Table of Contents

Cracking the Code: Best Ways to Learn to Code


Table of Contents

Cracking the Code: Best Ways to Learn to Code


The idea of acquiring coding skills can be quite daunting, as the term “code” itself carries an aura of mystery, suggesting a form of communication tailored exclusively for computers, not humans.


Many individuals initiate their coding journey by impulsively diving into a popular programming language, be it through online courses, tutorial projects, or randomly chosen books. Rarely do aspiring developers embark on their learning path equipped with a comprehensive roadmap—a holistic overview of the coding realm encompassing essential programming concepts, languages, and tools that nearly all developers employ on a daily basis.


We aim introduce one such roadmap, delineating 14 crucial steps that professionals utilize in their coding endeavors, each step delving into a fundamental concept, language, or tool. The selection of these steps is a product of my two-decade-long coding journey, during which I discovered that my lack of a broader understanding of the coding world delayed my comfort as a developer.


Each step addresses a “coding essential,” emphasizing key elements that I believe are crucial to grasp at the onset of one’s coding expedition.


Before presenting the steps, it is important to note that reading this article alone will not transform you into an expert programmer. Its purpose is to acquaint you with the existence of these topics and, hopefully, provide a rudimentary understanding of their functionality, enabling you to intelligently build upon them in your ongoing coding exploration.


14-Step Guide for Novice Developers


  1. Gain Insight into Computer Architecture and Data Fundamentals
  2. Explore the Mechanics of Programming Languages
  3. Comprehend the Functionality of the Internet
  4. Hone Command-Line Proficiency
  5. Enhance Text Editor Competence, Embracing Vim
  6. Acquaint Yourself with HTML
  7. Conquer CSS Challenges
  8. Initiate Programming with JavaScript
  9. Progress in Programming with Python
  10. Expand Knowledge through Java
  11. Monitor Code Progression with Git
  12. Master Data Storage Utilizing Databases and SQL
  13. Explore Web Frameworks and MVC Architecture
  14. Experiment with Package Managers


Without further delay, let’s embark on this journey, beginning with the first step!


1) Get Acquainted with Computer Architecture and Data Essentials

Modern programming languages offer the advantage of creating sophisticated applications without delving into the intricate details of the underlying hardware, thanks to the concept of abstraction. Abstraction allows developers to use higher-level tools (such as programming languages) that simplify and narrow down the necessary scope of understanding and skills. However, having a basic understanding of the hardware, such as microchips and their components like transistors, as well as the functions of the CPU, RAM, and hard drive, can be beneficial for navigating discussions on CPU and memory usage in a professional setting.


2) Explore the Functioning of Programming Languages

While modern programming languages shield developers from dealing with machine-level details, it’s still valuable to know that code eventually gets translated into machine code that the CPU can execute. Programming languages provide a bridge between human comprehension and machine understanding, and the code must be compiled or interpreted into machine code. The choice between compiled and interpreted languages has implications for developer convenience, error handling, and performance.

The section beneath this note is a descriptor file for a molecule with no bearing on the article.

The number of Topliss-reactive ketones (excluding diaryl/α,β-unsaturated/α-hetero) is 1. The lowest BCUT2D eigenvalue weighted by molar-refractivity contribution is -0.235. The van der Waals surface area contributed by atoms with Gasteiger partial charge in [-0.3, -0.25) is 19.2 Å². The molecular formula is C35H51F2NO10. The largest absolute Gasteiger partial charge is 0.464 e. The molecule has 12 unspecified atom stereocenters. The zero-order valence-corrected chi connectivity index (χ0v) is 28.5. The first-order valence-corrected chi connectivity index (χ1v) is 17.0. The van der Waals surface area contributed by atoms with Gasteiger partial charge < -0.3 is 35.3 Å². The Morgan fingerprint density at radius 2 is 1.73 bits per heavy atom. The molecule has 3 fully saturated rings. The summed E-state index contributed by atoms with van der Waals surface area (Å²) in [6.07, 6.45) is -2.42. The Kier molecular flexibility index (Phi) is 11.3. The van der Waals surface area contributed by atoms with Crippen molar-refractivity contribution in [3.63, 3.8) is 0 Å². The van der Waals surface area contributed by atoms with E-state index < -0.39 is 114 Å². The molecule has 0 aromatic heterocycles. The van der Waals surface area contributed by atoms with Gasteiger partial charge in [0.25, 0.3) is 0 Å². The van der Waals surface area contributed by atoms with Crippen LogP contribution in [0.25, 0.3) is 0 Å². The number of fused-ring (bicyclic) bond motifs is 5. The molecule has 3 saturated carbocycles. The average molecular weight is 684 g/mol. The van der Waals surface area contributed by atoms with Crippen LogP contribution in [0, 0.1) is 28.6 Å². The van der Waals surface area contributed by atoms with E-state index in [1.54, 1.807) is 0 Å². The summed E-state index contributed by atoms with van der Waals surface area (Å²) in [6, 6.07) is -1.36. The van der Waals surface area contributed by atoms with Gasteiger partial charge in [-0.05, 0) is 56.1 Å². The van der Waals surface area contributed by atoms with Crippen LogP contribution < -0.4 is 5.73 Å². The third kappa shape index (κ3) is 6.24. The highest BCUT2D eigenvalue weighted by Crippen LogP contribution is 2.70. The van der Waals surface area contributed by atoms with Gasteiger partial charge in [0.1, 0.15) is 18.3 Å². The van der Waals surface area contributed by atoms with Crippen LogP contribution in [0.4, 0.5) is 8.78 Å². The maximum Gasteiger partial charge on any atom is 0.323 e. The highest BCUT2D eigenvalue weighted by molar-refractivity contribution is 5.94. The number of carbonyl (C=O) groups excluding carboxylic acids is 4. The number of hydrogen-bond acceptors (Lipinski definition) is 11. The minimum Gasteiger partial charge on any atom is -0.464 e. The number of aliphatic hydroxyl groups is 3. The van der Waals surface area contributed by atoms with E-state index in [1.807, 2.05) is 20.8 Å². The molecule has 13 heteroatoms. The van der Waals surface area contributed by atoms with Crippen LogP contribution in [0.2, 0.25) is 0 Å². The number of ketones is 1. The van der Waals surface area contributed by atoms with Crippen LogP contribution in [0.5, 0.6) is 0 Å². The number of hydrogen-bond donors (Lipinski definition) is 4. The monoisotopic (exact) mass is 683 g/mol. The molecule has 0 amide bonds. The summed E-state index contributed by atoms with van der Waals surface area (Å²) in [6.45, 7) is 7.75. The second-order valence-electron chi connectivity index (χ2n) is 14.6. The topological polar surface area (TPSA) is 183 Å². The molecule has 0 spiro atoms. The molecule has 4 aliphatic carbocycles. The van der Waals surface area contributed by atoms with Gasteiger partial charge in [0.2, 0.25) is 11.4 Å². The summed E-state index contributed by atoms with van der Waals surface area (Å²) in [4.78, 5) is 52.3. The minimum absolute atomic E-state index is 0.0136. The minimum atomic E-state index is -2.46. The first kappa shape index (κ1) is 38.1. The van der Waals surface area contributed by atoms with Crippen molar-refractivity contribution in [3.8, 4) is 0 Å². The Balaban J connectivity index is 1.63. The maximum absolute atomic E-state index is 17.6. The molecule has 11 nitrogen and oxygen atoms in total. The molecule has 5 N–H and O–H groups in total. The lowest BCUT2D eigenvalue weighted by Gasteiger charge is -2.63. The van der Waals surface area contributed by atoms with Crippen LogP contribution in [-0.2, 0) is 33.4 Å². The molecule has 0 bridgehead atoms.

3) Comprehend the Operations of the Internet

Understanding how computers communicate over the Internet is essential for various programming tasks. The Internet is essentially a global network of interconnected computers, and data transfers occur through agreed-upon rules. The client-server relationship is crucial, with the client initiating communication and the server responding. Grasping this dynamic is vital for anyone involved in programming tasks that involve internet interactions.


4) Familiarize Yourself with Command-Line Basics

Despite its intimidating appearance, the Command Line is a powerful tool for performing various tasks, such as navigating directories, listing folder contents, creating and deleting files, and executing programs. Learning basic commands like pwd, ls, mkdir, cd, touch, cp, mv, and rm provides efficiency in handling file operations and directory navigation.


5) Enhance Text Editor Skills with Vim

Vim, a text editor designed to operate directly in the terminal, offers a powerful and efficient way to create and edit text content using only the keyboard. While it has a learning curve, the skills acquired can significantly benefit a developer’s coding career. VimTutor is a built-in tutorial for learning Vim, and mastering it can boost productivity in coding tasks.


6) Get Started with HTML

HTML, or HyperText Markup Language, serves as the foundational structure of web pages, specifying the elements and their order. While not a programming language, HTML defines how web page content is displayed. HTML uses tags, enclosed in angle brackets, to identify elements, and common tags include <html>, <head>, <title>, <body>, <p>, <h1>, <img>, <a>, <form>, <input>, <div>, and <span>. Understanding HTML is crucial for anyone involved in web development.


7) Working with CSS

Imagine a web page without Cascading Style Sheets (CSS) – it’s like a cake without frosting. While a frosting-less cake serves its purpose, it lacks appeal. CSS enables us to associate style properties, such as background color, font size, width, and height, with HTML elements.